Then the debris thinned, and the whole pod came into view. Victor’s heart sank. It was a ship, yes, but with its grappling hooks and needle drills already extended, it looked more like a smooth-shelled insect. It wasn’t human. Whatever was inside it piloting it couldn’t be human. It wasn’t shaped for humans. It seemed too narrow in the body. And what was that on the nose of the ship? A drive? For the first time in Victor’s memory, he was mechanically stumped. Typically he could look at other ships and know just by the shape of them and the placement of their sensors and engines how the ship flew and operated. Even ships he had not read about and whose designs were completely foreign to him, even those Victor could understand if he looked at them long enough.

Except this one. This was like nothing he had ever seen before. Had it not been flying through space in front of him, if he had seen only an image of it on the nets, he wouldn’t have believed it was a ship at all. He wouldn’t have believed it even existed.

El Cavador can’t stop it, Victor realized. Concepcion isn’t prepared for this. Nothing is prepared for this.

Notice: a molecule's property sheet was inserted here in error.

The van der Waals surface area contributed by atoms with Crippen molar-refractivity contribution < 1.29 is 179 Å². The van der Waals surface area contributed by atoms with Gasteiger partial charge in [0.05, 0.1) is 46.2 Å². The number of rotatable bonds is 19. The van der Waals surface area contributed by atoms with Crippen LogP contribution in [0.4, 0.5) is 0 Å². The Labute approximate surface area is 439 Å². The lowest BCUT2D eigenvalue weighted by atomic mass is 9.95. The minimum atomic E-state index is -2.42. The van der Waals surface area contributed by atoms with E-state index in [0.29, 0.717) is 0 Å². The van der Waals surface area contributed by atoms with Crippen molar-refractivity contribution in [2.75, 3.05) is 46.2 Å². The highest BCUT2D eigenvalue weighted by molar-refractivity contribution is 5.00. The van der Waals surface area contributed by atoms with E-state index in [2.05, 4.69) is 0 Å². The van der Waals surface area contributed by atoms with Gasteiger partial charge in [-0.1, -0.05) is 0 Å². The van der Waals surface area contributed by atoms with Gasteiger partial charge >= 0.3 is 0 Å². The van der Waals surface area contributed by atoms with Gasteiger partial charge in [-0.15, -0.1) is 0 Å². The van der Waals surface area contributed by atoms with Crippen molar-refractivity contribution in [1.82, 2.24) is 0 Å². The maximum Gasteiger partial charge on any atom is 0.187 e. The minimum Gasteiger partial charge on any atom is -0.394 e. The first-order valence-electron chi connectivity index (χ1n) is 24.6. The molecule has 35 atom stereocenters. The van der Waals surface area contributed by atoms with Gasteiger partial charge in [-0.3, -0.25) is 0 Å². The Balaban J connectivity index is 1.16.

“What the devil is that?” said Toron.

“It doesn’t matter,” said Father. “We don’t have to understand it. We just have to stop it. Check your safety harnesses. Make sure your cables are secure. If you’re not tethered and you slip, you’re gone. The ship will be moving. Use your hand and boot magnets. Strap a second pair of magnets to your knees. Stay as flat as you can. Crawl, don’t walk. Toron, once we land, bring out the tools. We’ll target the needle drills and grappling arms first.” Father reached up and turned on his helmet cam. He was going to record everything. “You can do this, Vico,” he said. “Wait for the pod to pass. Then pull up alongside it and land on its surface.”

Yes, thought Victor. Land on its surface. How simple. Just plop a quickship-which was never intended to be piloted, never intended to hold people at all, and operated with rudimentary flight controls-onto a moving alien target. Easy.

Victor watched the pod approach. It decelerated as it sunk into the debris cloud, yet it still moved faster than Victor thought safe for a debris field. It must be incredibly nimble, he thought. It must be able to shift direction quickly. And just as he considered this, it happened. The pod jinked and spun to avoid a chunk of debris and then returned to its previous trajectory with inhuman agility. Again, like a flying insect, zipping to the side and back with ease. How was he supposed to land on something that could change direction that fast?